Sustainable Materials Management Push by New EU Presidency
The Belgian EU Presidency wants to clean up industrial processes in Europe. It's doing so by promoting a "cradle-to-cradle" approach to resource management in the manufacturing sector, according to latest reports. Materials management for sustainability is nothing new. But the fact that it's drawing high-level attention and support from the co-creators of the landmark chemical-management law ( REACH ) regulation gives new life to the sustainable materials approach. (See What is REACH?)
History: Herman Miller is generally credited with introducing the phrase "cradle-to-cradle" into the public mindset -- the phrase indicates, of course, the importance of designing products for greener beginnings and for recycling or re-use after the product's life span. Here is a nice article about their sustainable design practices from Treehugger. Herman Miller partners with many companies to enhance CSR and materials management initiatives -- they continue to be industry leaders in this regard and many others (fantastic products, profits, public perception, endurance, etc).
EurActiv, an excellent source for European environmental news, reports that environmental ministers will debate a study by the Belgian EU Presidency on "sustainable materials management" (SMM) while meeting in Ghent this July 12-13, 2010. Bear in mind that this current EU Presidency only lasts 6 months (rotating basis). That said, the EU has been the leader in green chemistry, renewable energy, and recycling policy so far; we can assume that any reasonable cradle-to-cradle initiative -- once in motion -- is unlikely to be overturned, quelled, or squashed by subsequent rotations of governance.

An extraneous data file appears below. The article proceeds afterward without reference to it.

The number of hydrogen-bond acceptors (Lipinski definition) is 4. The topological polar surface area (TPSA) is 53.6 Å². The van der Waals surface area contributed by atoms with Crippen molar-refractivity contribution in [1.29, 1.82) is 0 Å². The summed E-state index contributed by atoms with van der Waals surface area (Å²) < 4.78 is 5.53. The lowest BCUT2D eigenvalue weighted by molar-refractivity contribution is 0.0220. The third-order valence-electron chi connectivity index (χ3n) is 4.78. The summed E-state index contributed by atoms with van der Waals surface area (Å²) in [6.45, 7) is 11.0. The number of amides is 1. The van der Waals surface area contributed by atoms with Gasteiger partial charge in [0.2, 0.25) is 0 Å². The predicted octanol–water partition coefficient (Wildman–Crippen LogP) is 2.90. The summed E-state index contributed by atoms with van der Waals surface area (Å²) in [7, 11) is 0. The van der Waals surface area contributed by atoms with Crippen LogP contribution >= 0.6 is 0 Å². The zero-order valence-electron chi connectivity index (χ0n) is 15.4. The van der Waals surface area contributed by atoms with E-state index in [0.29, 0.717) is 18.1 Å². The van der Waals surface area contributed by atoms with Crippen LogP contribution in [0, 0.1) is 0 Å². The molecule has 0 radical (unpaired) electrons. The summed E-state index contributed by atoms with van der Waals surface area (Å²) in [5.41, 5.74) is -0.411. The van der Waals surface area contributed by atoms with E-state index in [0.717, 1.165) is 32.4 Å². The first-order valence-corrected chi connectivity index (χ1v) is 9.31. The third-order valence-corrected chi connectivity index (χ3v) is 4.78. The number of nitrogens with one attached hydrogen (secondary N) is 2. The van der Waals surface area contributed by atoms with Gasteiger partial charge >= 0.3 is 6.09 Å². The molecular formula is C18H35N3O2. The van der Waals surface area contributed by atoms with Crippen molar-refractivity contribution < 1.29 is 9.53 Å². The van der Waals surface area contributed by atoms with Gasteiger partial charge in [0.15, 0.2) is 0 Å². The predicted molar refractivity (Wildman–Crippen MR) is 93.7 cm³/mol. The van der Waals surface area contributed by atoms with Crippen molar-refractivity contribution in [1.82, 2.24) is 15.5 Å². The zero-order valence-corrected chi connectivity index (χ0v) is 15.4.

How does a manufacturing processing and materials policy affect manufacturing in the U.S.? Immensely. First of all, manufactures or distributors who produce, source from, or sell to the EU (which is pretty much all businesses!) will need to comply with new sustainable materials management regulation. Second, the U.S. tends to follow Europe in environmental regulation for industry, so what the EU does is inevitably on its way elsewhere, including here in America. REACH is one example, see also WEEE and RoHS directives. And material disclosure directives and material disclosure solutions loom large in the U.S. with EPA honing related current and pending TSCA legislation.
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